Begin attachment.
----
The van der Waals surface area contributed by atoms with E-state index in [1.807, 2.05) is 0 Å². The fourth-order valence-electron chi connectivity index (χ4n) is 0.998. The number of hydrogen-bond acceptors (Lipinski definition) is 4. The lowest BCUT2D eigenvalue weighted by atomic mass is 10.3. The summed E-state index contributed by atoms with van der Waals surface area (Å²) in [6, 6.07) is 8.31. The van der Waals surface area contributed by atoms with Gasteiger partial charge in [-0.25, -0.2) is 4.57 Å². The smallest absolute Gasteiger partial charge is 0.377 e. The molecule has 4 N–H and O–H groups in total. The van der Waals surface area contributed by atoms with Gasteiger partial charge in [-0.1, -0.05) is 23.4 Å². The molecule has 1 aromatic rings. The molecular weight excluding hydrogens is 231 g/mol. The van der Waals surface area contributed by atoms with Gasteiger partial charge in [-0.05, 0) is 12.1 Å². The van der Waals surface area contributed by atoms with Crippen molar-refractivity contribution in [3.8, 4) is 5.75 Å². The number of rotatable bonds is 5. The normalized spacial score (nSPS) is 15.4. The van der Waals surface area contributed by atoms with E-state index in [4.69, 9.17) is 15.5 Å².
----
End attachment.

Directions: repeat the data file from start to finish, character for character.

The van der Waals surface area contributed by atoms with E-state index in [1.807, 2.05) is 0 Å². The fourth-order valence-electron chi connectivity index (χ4n) is 0.998. The number of hydrogen-bond acceptors (Lipinski definition) is 4. The lowest BCUT2D eigenvalue weighted by atomic mass is 10.3. The summed E-state index contributed by atoms with van der Waals surface area (Å²) in [6, 6.07) is 8.31. The van der Waals surface area contributed by atoms with Gasteiger partial charge in [-0.25, -0.2) is 4.57 Å². The smallest absolute Gasteiger partial charge is 0.377 e. The molecule has 4 N–H and O–H groups in total. The van der Waals surface area contributed by atoms with Gasteiger partial charge in [-0.1, -0.05) is 23.4 Å². The molecule has 1 aromatic rings. The molecular weight excluding hydrogens is 231 g/mol. The van der Waals surface area contributed by atoms with Gasteiger partial charge in [-0.05, 0) is 12.1 Å². The van der Waals surface area contributed by atoms with Crippen molar-refractivity contribution in [3.8, 4) is 5.75 Å². The number of rotatable bonds is 5. The normalized spacial score (nSPS) is 15.4. The van der Waals surface area contributed by atoms with E-state index in [4.69, 9.17) is 15.5 Å².